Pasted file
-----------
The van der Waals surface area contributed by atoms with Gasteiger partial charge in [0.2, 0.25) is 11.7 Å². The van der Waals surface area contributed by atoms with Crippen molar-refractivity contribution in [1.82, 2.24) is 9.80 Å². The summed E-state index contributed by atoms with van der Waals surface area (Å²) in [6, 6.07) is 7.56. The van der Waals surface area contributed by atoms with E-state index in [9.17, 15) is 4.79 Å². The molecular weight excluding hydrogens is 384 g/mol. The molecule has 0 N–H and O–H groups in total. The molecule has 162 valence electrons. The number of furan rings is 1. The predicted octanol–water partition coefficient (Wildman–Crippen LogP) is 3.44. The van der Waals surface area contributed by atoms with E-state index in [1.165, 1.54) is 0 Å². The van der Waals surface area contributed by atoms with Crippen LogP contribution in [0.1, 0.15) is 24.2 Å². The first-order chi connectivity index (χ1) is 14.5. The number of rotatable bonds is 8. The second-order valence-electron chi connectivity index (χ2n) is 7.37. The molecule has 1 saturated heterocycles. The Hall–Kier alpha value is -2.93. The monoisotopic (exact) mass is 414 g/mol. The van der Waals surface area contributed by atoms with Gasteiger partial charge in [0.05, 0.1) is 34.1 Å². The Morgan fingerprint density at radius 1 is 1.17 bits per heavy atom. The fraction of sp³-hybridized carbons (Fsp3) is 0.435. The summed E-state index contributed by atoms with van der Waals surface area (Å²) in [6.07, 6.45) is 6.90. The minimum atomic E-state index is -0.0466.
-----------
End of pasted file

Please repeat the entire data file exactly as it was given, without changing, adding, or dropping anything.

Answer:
The van der Waals surface area contributed by atoms with Gasteiger partial charge in [0.2, 0.25) is 11.7 Å². The van der Waals surface area contributed by atoms with Crippen molar-refractivity contribution in [1.82, 2.24) is 9.80 Å². The summed E-state index contributed by atoms with van der Waals surface area (Å²) in [6, 6.07) is 7.56. The van der Waals surface area contributed by atoms with E-state index in [9.17, 15) is 4.79 Å². The molecular weight excluding hydrogens is 384 g/mol. The molecule has 0 N–H and O–H groups in total. The molecule has 162 valence electrons. The number of furan rings is 1. The predicted octanol–water partition coefficient (Wildman–Crippen LogP) is 3.44. The van der Waals surface area contributed by atoms with E-state index in [1.165, 1.54) is 0 Å². The van der Waals surface area contributed by atoms with Crippen LogP contribution in [0.1, 0.15) is 24.2 Å². The first-order chi connectivity index (χ1) is 14.5. The number of rotatable bonds is 8. The second-order valence-electron chi connectivity index (χ2n) is 7.37. The molecule has 1 saturated heterocycles. The Hall–Kier alpha value is -2.93. The monoisotopic (exact) mass is 414 g/mol. The van der Waals surface area contributed by atoms with Gasteiger partial charge in [0.05, 0.1) is 34.1 Å². The Morgan fingerprint density at radius 1 is 1.17 bits per heavy atom. The fraction of sp³-hybridized carbons (Fsp3) is 0.435. The summed E-state index contributed by atoms with van der Waals surface area (Å²) in [6.07, 6.45) is 6.90. The minimum atomic E-state index is -0.0466.